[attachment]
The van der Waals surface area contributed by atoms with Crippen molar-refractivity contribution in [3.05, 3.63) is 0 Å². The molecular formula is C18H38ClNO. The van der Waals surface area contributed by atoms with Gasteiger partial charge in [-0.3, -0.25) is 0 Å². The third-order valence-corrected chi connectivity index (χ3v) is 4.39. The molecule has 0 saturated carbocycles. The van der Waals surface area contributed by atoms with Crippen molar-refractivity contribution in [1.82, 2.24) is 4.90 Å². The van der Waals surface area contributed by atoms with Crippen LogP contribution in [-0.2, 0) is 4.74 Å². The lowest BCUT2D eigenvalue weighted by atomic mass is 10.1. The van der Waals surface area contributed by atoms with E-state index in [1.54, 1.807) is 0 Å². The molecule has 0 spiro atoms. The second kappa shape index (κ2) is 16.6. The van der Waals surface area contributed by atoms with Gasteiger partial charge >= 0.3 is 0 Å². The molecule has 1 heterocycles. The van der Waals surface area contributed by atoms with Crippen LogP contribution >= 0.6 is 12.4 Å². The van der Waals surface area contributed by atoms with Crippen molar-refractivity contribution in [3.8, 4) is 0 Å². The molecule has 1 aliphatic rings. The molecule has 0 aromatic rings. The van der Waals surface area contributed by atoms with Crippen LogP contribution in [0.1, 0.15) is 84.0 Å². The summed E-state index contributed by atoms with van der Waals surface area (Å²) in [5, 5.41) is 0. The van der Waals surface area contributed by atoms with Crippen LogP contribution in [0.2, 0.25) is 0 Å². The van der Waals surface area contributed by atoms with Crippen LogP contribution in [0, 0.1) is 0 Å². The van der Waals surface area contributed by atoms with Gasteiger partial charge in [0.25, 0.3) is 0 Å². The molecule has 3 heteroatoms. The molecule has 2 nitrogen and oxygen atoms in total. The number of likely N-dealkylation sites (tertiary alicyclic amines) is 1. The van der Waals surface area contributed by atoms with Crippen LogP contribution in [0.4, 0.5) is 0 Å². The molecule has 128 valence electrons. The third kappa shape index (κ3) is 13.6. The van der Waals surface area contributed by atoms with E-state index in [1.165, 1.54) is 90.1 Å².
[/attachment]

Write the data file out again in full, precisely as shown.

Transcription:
The van der Waals surface area contributed by atoms with Crippen molar-refractivity contribution in [3.05, 3.63) is 0 Å². The molecular formula is C18H38ClNO. The van der Waals surface area contributed by atoms with Gasteiger partial charge in [-0.3, -0.25) is 0 Å². The third-order valence-corrected chi connectivity index (χ3v) is 4.39. The molecule has 0 saturated carbocycles. The van der Waals surface area contributed by atoms with Crippen molar-refractivity contribution in [1.82, 2.24) is 4.90 Å². The van der Waals surface area contributed by atoms with Crippen LogP contribution in [-0.2, 0) is 4.74 Å². The lowest BCUT2D eigenvalue weighted by atomic mass is 10.1. The van der Waals surface area contributed by atoms with E-state index in [1.54, 1.807) is 0 Å². The molecule has 0 spiro atoms. The second kappa shape index (κ2) is 16.6. The van der Waals surface area contributed by atoms with Gasteiger partial charge >= 0.3 is 0 Å². The molecule has 1 heterocycles. The van der Waals surface area contributed by atoms with Crippen LogP contribution >= 0.6 is 12.4 Å². The van der Waals surface area contributed by atoms with Crippen molar-refractivity contribution in [3.8, 4) is 0 Å². The molecule has 1 aliphatic rings. The molecule has 0 aromatic rings. The van der Waals surface area contributed by atoms with Crippen LogP contribution in [0.1, 0.15) is 84.0 Å². The summed E-state index contributed by atoms with van der Waals surface area (Å²) in [5, 5.41) is 0. The van der Waals surface area contributed by atoms with Crippen LogP contribution in [0.2, 0.25) is 0 Å². The van der Waals surface area contributed by atoms with Crippen LogP contribution in [0, 0.1) is 0 Å². The van der Waals surface area contributed by atoms with Gasteiger partial charge in [0.25, 0.3) is 0 Å². The molecule has 3 heteroatoms. The molecule has 2 nitrogen and oxygen atoms in total. The number of likely N-dealkylation sites (tertiary alicyclic amines) is 1. The van der Waals surface area contributed by atoms with Crippen LogP contribution in [0.4, 0.5) is 0 Å². The molecule has 128 valence electrons. The third kappa shape index (κ3) is 13.6. The van der Waals surface area contributed by atoms with E-state index in [1.165, 1.54) is 90.1 Å².